Pierre Pettigrew, the minister for international trade, has announced that Montréal will be hosting a special meeting of the World Trade Organization in late July.

With this news confirmed, Montréal area activists began preparing an appropriate welcome for the WTO delegates.

Recently, WTO negotiators have been feeling neglected. A few years back, they had more attention than they desired, as their 2001 meeting in secluded Doha, Qatar illustrated.

Now, however, there is barely a whisper in the mainstream media about corporate-dominated globalization, of which the WTO is a linchpin. News reports on this WTO challenge and others have been scant, mostly relegated to the business pages or alternative media.

Since Sept. 11, 2001, globalization issues have been overshadowed by George W. Bush’s war on terror.

Earlier this month, the Canadian government joined the Bush administration in a challenge at the WTO over a European moratorium on genetically modified foods.

Europeans oppose GM foods, fearing long-term environmental repercussions. GM agricultural exporters and the biotechnology industry, which is overwhelmingly based in the U.S., disagree with the Europeans’ “precautionary” approach.

If unable to force the Europeans to lift their ban — although Prime Minister Jean Chrétien, in talks with EU leaders this week, continues to lobby — they want, at least, to send a message to other countries not to impose similar restrictions on GM foods.

The WTO still maintains quasi supra-national powers and current negotiations could further strengthen its reach.

Two rulings against Canada demonstrate its long-term deleterious effects.

In 2000, the Liberal government acceded to a WTO ruling further strengthening patents by making it illegal for generic companies to stockpile drugs in anticipation of the termination of a patent. This has added millions to the skyrocketing costs paid by individuals and cash-strapped Medicare.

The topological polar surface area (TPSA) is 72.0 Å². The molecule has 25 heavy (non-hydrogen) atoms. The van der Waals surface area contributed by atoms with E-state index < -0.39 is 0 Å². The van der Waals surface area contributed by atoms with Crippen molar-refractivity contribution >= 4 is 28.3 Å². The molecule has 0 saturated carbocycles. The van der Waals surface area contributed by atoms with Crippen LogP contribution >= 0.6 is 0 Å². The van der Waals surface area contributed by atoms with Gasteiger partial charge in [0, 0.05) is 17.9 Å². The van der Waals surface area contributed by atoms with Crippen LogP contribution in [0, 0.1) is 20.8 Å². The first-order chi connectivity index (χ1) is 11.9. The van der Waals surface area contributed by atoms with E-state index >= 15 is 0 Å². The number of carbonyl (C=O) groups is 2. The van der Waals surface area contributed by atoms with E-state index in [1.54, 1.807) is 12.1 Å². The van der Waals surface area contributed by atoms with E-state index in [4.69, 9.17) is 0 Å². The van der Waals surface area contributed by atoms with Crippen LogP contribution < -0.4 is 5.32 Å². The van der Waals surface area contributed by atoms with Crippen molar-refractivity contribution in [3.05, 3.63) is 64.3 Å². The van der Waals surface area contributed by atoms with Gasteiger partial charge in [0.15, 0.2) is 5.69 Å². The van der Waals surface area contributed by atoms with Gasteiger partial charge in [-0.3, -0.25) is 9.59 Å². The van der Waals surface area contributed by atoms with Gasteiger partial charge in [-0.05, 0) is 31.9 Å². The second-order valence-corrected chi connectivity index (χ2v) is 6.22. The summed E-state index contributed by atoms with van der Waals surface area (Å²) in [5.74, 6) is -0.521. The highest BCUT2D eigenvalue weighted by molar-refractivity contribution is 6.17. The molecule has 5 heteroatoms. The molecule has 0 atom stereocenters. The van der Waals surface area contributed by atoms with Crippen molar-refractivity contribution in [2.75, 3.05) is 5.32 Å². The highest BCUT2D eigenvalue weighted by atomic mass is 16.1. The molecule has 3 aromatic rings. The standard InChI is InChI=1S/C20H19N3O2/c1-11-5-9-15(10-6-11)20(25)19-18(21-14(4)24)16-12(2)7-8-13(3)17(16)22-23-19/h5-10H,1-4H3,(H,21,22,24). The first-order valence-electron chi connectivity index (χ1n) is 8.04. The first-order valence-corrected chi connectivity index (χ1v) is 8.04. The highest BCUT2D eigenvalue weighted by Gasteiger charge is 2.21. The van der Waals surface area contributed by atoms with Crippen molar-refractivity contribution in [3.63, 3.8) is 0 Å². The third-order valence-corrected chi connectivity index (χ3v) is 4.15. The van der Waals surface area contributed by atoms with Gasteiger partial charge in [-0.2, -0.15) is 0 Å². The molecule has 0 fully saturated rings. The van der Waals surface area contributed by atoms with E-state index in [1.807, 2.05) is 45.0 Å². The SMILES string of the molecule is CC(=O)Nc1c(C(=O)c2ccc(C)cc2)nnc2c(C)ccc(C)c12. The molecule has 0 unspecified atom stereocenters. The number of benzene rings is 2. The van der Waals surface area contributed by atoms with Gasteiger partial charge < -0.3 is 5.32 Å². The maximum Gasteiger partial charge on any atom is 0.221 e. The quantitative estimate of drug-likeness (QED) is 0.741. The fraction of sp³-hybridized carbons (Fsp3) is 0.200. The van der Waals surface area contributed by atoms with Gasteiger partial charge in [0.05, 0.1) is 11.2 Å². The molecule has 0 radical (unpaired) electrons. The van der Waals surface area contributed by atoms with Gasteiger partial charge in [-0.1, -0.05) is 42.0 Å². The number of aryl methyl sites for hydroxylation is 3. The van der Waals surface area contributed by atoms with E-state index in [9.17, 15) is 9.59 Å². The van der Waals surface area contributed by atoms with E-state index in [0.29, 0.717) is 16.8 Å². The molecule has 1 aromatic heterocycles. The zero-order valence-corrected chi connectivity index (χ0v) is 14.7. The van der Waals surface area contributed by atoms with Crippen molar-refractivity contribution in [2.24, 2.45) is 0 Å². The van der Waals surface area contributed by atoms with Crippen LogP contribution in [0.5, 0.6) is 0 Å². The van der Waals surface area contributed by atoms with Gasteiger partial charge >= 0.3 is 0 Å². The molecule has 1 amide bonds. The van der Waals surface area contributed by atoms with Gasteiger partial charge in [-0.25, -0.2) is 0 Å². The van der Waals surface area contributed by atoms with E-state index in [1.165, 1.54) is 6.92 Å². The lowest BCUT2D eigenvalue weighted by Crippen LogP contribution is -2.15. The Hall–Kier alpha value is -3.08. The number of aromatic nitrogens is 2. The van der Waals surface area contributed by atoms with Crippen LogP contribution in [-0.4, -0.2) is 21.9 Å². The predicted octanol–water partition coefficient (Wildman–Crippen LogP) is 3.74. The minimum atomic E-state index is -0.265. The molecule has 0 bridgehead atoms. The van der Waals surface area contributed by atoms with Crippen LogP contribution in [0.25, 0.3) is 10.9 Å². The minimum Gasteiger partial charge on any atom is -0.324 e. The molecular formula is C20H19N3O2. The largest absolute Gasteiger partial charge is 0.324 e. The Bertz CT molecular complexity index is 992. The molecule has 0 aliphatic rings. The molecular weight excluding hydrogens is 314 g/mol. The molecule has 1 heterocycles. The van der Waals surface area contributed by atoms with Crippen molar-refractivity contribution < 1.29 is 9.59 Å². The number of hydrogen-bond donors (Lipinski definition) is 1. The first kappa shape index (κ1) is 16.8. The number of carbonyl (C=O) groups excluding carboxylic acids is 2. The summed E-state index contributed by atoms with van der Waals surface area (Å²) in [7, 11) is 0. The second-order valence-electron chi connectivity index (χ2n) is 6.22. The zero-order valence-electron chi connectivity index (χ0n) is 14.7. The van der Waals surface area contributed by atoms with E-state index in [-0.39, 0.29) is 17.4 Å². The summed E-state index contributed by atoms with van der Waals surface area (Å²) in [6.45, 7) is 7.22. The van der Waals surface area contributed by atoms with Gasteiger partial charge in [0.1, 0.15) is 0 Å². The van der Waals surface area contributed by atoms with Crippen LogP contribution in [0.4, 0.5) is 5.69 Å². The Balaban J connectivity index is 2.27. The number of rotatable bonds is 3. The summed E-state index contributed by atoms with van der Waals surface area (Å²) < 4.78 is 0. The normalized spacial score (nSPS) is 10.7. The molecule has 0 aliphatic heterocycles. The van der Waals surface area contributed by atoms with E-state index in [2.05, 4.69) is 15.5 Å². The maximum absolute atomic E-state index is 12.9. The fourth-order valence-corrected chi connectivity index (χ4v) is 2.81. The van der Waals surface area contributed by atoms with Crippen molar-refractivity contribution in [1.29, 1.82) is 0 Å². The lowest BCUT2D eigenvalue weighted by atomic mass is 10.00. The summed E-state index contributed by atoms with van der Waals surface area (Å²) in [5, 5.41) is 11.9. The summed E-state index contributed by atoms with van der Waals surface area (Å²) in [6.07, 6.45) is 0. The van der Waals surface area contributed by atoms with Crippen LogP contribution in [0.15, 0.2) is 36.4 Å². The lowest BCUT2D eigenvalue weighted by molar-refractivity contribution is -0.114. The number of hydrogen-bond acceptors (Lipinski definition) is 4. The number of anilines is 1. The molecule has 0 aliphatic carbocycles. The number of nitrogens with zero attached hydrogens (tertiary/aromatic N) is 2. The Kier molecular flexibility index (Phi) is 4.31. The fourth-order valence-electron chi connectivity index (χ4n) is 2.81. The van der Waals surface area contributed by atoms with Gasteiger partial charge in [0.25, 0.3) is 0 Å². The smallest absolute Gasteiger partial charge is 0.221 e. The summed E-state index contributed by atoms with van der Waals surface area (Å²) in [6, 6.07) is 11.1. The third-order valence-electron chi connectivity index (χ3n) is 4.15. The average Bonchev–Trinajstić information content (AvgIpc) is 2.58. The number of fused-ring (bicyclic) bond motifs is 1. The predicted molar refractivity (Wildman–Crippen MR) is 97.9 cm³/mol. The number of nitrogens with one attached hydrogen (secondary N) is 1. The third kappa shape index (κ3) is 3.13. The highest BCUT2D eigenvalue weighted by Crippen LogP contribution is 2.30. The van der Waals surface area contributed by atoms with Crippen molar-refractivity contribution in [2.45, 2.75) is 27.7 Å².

The WTO ruling against the Canadian Auto Pact — an agreement that forced American automakers to make a certain percentage of their cars in Canada — will be felt in the years ahead. A fluctuating dollar and the cost of U.S. bound exports will highlight its negative impact on the Canadian economy. Autoworkers and their communities will feel the effects.

Safe from serious public scrutiny, WTO negotiations should be rolling along. They are not.

In fact, the goal of Montréal’s special meeting is to rejuvenate the WTO’s “development round”.

Poorer countries have stubbornly taken the “development” ingredient seriously and are unhappy with current negotiations. They want changes to wealthy-nation agricultural subsidies.

In addition, less-developed nations are demanding the right to override foreign patent protections for essential medicines. At the request of the pharmaceutical industry, U.S. negotiators have expressed opposition.

Patent issues touch the core of the WTO’s raison d’etre.

Canada and other Group of Seven industrialized nations want to strengthen the WTO’s Trade Related Aspects of Intellectual Property Rights (TRIPs). Some even claim that the U.S. would abandon the WTO if it weren’t for the TRIPs agreement.

This is because the TRIPS agreement is a major benefit to multinational industry.

According to Steven Lohr in the New York Times, “if a global agreement on intellectual property rights goes fully into effect, the developed nations, led by the United States would gain the most… But developing nations would pay more. The U.S., Germany, Japan and France combined, stand to gain $34.9 US billion annually mostly at the expense of China, Mexico, India, Brazil and others.”

The WTO has never been legitimized democratically in Canada. And the current lack of debate is further undermining its legitimacy.

Proper political discussion is all the more important as negotiations proceed, especially when agreements could affect medicare and education. Before Canada and the world are further locked into this system, we need a genuine debate.

In late November, 1999, “the battle of Seattle” brought globalization into North American discourse. The goal over the next two months is more limited: the need to re-establish globalization as an issue of popular discussion in Canada.

Yves Engler

Dubbed “Canada’s version of Noam Chomsky” (Georgia Straight), “one of the most important voices on the Canadian Left” (Briarpatch), “in the mould of I. F. Stone” (Globe and Mail), “part...